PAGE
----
Max Friesen

Max Friesen

Max Friesen, Ph.D. (McGill University, 1995)
Professor, St. George Campus; Chair, Arctic Working Group

(416) 978-4505
Office: AP 400A (Main), AP 400 (Lab)

Research Keywords: Arctic, Archaeology, Zooarchaeology, Ethnohistory, Community Archaeology, Climate Change

Research Region: North American Arctic

Research Bio

Max Friesen is an arctic archaeologist.  His research explores how the linkages between social organization, world view, economy, technology, environment, and landscape have shaped northern peoples’ lives over the past 5,000 years.  He has performed fieldwork in the Cambridge Bay region of Victoria Island, the Barrenlands of southern Nunavut, the Mackenzie Delta region of the Northwest Territories, and Kotzebue Sound in Alaska.  His current project seeks to understand the unprecedented destruction of coastal archaeological sites in the Mackenzie Delta region, caused by modern climate change impacts such as higher sea levels, increased storminess, and thawing permafrost.  The project, developed in collaboration with the Inuvialuit Cultural Resource Centre, will determine which threatened sites are most important, and will then excavate them in order to salvage critical heritage resources.  The Anthropology Department at the U of T is an excellent place to perform graduate research, and Max is always interested in hearing from talented prospective graduate students.

Related Websites

Kitikmeot Heritage Society:
Dynamic Inuit Societies in Arctic History:
Polar Archaeology Network:


2016 Friesen, T. Max, and Lauren E. Y. Norman. The Pembroke Site: Thule Inuit Migrants on Southern Victoria Island. Arctic 69(1):1-18.

2015 Friesen, T. Max. The Arctic CHAR Project: Climate Change Impacts on the Inuvialuit Archaeological Record. Les Nouvelles de l’archéologie 141:31-37.

2013  Friesen, T. Max.  When Worlds Collide: Hunter-Gatherer World-Systems in the 19th Century Canadian Arctic.  Tucson: University of Arizona Press.

2013  Friesen, T. Max. The Impact of Weapon Technology on Caribou Drive System Variability in the Prehistoric Canadian Arctic. Quaternary International 297:13-23.

2013  Friesen, T. Max.  North America: Paleoeskimo and Inuit archaeology.  In The Encyclopaedia of Global Human Migration, edited by Immanuel Ness., pp. 1-8. Hoboken: Wiley-Blackwell.  DOI: 10.1002/9781444351071.wbeghm845

2013  Friesen, T. Max And Andrew Stewart. To Freeze or To Dry: Seasonal Variability in Caribou Processing and Storage in the Barrenlands of Northern Canada. Anthropozoologica 48(1):89-109.

2013  Betts, Matthew W., and T. Max Friesen. Archaeofaunal signatures of specialized bowhead whaling in the Western Canadian Arctic: a regional study. Anthropozoologica 48(1):53-73.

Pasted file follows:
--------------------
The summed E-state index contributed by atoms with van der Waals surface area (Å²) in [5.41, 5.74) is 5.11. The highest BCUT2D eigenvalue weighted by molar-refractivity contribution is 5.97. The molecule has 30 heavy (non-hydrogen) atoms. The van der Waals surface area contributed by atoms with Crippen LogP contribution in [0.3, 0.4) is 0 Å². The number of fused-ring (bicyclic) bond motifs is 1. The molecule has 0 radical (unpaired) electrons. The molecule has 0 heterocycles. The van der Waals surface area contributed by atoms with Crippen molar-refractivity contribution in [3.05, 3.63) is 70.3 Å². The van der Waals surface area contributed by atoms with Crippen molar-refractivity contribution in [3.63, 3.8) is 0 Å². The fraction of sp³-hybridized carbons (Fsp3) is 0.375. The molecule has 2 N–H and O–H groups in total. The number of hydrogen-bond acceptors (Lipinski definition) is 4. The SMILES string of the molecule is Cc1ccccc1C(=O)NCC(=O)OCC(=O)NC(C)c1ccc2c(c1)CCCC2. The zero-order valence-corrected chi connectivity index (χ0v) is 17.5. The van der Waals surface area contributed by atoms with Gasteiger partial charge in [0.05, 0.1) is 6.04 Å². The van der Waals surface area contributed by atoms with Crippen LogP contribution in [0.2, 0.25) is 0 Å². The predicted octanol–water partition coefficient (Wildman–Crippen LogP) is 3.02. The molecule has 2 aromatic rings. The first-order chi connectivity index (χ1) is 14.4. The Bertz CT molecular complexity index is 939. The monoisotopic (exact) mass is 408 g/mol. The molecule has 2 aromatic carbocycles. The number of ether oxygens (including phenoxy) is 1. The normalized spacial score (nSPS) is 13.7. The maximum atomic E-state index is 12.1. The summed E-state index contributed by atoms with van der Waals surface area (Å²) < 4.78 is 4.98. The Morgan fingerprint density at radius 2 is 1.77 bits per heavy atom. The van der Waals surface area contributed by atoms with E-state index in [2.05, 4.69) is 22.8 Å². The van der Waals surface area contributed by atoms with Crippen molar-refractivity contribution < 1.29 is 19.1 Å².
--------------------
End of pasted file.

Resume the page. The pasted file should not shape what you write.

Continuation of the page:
2012  Friesen, T. Max.  The Importance of Reading Ernest: Applying Burch’s Study of Interregional Interaction to Inuvialuit Ethnohistory. Arctic Anthropology 49(2):29-40.

2012  Friesen, T. Max.  Alaskan Analogues and Eastern Uncertainties: Reconstructing Thule Inuit Interaction Networks in the Eastern North American Arctic. Mémoires de la Société Finno-Ougrienne No. 265: 3-26.

2012  Friesen, T. Max.  Inuvialuit Archaeology.  In Herschel Island Qikiqtaryuk: A Cultural and Natural History, edited by Christopher R. Burn, pp.146-150.  Calgary: University of Calgary Press.

2010  Friesen, T. Max.  Dynamic Inuit Social Strategies in Changing Environments: A Long-Term Perspective. Geografisk Tidsskrift – Danish Journal of Geography 110(2):215-225.

2010  Norman, Lauren, and T. Max Friesen.  Thule Fishing Revisited: The Economic Importance of Fish at the Pembroke and Bell Sites, Victoria Island, Nunavut. Geografisk Tidsskrift – Danish Journal of Geography 110(2):261-278.

2009  Friesen, T. Max.  Event or Conjuncture?  Searching for the Material Record of Inuvialuit-Euroamerican Whaler Interaction on Herschel Island, northern Yukon.  Alaska Journal of Anthropology 7(2):45-61.

2009  Friesen, T. Max.  The Last Supper: Late Dorset Economic Change at Iqaluktuuq, Victoria Island. In The Northern World AD 900-1400, edited by Herbert Maschner, Owen Mason, and Robert McGhee, pp. 235-248.  Salt Lake City: University of Utah Press.

2009  Friesen, T. Max.  The Cache Point Site: An Early Thule Occupation in the Mackenzie Delta. In On the Track of the Thule Culture from Bering Strait to East Greenland, edited by Bjarne Grønnow, pp. 63-74. Copenhagen: National Museum of Denmark.

2008  Friesen, T. Max, and Charles D. Arnold.  The Timing of the Thule Migration: New Dates from the Western Canadian Arctic.  American Antiquity 73(3): 527-538.

2007  Friesen, T. Max.  Hearth Rows, Hierarchies, and Arctic Hunter-Gatherers: The Construction of Equality in the Late Dorset Period. World Archaeology 39(2): 194-214.

Graduate Students

Paulina Scheck

Taylor Thornton